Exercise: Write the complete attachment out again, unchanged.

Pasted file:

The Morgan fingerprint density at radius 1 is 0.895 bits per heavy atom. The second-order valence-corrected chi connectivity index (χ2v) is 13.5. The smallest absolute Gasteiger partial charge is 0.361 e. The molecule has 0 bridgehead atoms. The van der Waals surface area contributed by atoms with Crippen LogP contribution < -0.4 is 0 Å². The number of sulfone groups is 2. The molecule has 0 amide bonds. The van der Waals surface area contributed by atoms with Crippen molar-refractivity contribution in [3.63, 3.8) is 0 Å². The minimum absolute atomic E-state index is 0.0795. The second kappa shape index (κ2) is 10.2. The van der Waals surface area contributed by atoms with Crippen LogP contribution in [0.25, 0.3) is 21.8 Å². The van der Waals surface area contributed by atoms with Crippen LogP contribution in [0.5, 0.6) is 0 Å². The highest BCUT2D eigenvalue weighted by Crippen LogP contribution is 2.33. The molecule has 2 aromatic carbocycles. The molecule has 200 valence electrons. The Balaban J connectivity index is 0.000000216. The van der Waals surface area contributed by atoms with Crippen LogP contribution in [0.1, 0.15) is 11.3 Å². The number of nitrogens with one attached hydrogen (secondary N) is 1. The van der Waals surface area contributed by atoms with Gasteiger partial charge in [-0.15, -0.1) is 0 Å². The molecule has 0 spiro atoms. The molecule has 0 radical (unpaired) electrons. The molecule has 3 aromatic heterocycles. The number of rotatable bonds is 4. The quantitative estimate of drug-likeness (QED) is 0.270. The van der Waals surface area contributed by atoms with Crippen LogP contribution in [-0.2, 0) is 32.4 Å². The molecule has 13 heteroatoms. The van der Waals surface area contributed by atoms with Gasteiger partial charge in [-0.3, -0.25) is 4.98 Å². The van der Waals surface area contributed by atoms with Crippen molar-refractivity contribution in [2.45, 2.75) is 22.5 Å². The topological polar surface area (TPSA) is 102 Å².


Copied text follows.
The Morgan fingerprint density at radius 1 is 0.895 bits per heavy atom. The second-order valence-corrected chi connectivity index (χ2v) is 13.5. The smallest absolute Gasteiger partial charge is 0.361 e. The molecule has 0 bridgehead atoms. The van der Waals surface area contributed by atoms with Crippen LogP contribution < -0.4 is 0 Å². The number of sulfone groups is 2. The molecule has 0 amide bonds. The van der Waals surface area contributed by atoms with Crippen molar-refractivity contribution in [3.63, 3.8) is 0 Å². The minimum absolute atomic E-state index is 0.0795. The second kappa shape index (κ2) is 10.2. The van der Waals surface area contributed by atoms with Crippen LogP contribution in [0.25, 0.3) is 21.8 Å². The van der Waals surface area contributed by atoms with Crippen LogP contribution in [0.5, 0.6) is 0 Å². The highest BCUT2D eigenvalue weighted by Crippen LogP contribution is 2.33. The molecule has 2 aromatic carbocycles. The molecule has 200 valence electrons. The Balaban J connectivity index is 0.000000216. The van der Waals surface area contributed by atoms with Crippen LogP contribution in [0.1, 0.15) is 11.3 Å². The number of nitrogens with one attached hydrogen (secondary N) is 1. The van der Waals surface area contributed by atoms with Gasteiger partial charge in [-0.15, -0.1) is 0 Å². The molecule has 0 spiro atoms. The molecule has 0 radical (unpaired) electrons. The molecule has 3 aromatic heterocycles. The number of rotatable bonds is 4. The quantitative estimate of drug-likeness (QED) is 0.270. The van der Waals surface area contributed by atoms with Crippen LogP contribution in [-0.2, 0) is 32.4 Å². The molecule has 13 heteroatoms. The van der Waals surface area contributed by atoms with Gasteiger partial charge in [-0.3, -0.25) is 4.98 Å². The van der Waals surface area contributed by atoms with Crippen molar-refractivity contribution in [2.45, 2.75) is 22.5 Å². The topological polar surface area (TPSA) is 102 Å².